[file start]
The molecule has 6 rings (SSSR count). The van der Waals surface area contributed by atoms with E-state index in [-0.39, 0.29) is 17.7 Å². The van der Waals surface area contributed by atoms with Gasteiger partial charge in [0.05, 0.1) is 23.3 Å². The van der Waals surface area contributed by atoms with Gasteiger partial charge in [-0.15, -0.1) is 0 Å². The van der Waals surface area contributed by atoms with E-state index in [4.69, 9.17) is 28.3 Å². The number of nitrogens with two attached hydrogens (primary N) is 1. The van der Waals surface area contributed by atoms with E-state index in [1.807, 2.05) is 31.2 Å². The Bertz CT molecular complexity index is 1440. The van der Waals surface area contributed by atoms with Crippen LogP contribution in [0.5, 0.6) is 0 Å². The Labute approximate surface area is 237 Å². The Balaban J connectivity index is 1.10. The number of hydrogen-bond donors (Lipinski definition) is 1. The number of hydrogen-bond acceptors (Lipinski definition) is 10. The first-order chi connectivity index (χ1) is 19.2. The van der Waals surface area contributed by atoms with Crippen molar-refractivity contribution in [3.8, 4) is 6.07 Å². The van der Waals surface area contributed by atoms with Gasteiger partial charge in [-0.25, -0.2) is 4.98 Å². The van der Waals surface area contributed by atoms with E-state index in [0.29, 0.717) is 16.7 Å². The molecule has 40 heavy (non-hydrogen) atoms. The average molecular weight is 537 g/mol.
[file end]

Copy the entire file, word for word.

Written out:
The molecule has 6 rings (SSSR count). The van der Waals surface area contributed by atoms with E-state index in [-0.39, 0.29) is 17.7 Å². The van der Waals surface area contributed by atoms with Gasteiger partial charge in [0.05, 0.1) is 23.3 Å². The van der Waals surface area contributed by atoms with Gasteiger partial charge in [-0.15, -0.1) is 0 Å². The van der Waals surface area contributed by atoms with E-state index in [4.69, 9.17) is 28.3 Å². The number of nitrogens with two attached hydrogens (primary N) is 1. The van der Waals surface area contributed by atoms with E-state index in [1.807, 2.05) is 31.2 Å². The Bertz CT molecular complexity index is 1440. The van der Waals surface area contributed by atoms with Crippen LogP contribution in [0.5, 0.6) is 0 Å². The Labute approximate surface area is 237 Å². The Balaban J connectivity index is 1.10. The number of hydrogen-bond donors (Lipinski definition) is 1. The number of hydrogen-bond acceptors (Lipinski definition) is 10. The first-order chi connectivity index (χ1) is 19.2. The van der Waals surface area contributed by atoms with Crippen molar-refractivity contribution in [3.8, 4) is 6.07 Å². The van der Waals surface area contributed by atoms with Gasteiger partial charge in [-0.25, -0.2) is 4.98 Å². The van der Waals surface area contributed by atoms with E-state index in [0.29, 0.717) is 16.7 Å². The molecule has 40 heavy (non-hydrogen) atoms. The average molecular weight is 537 g/mol.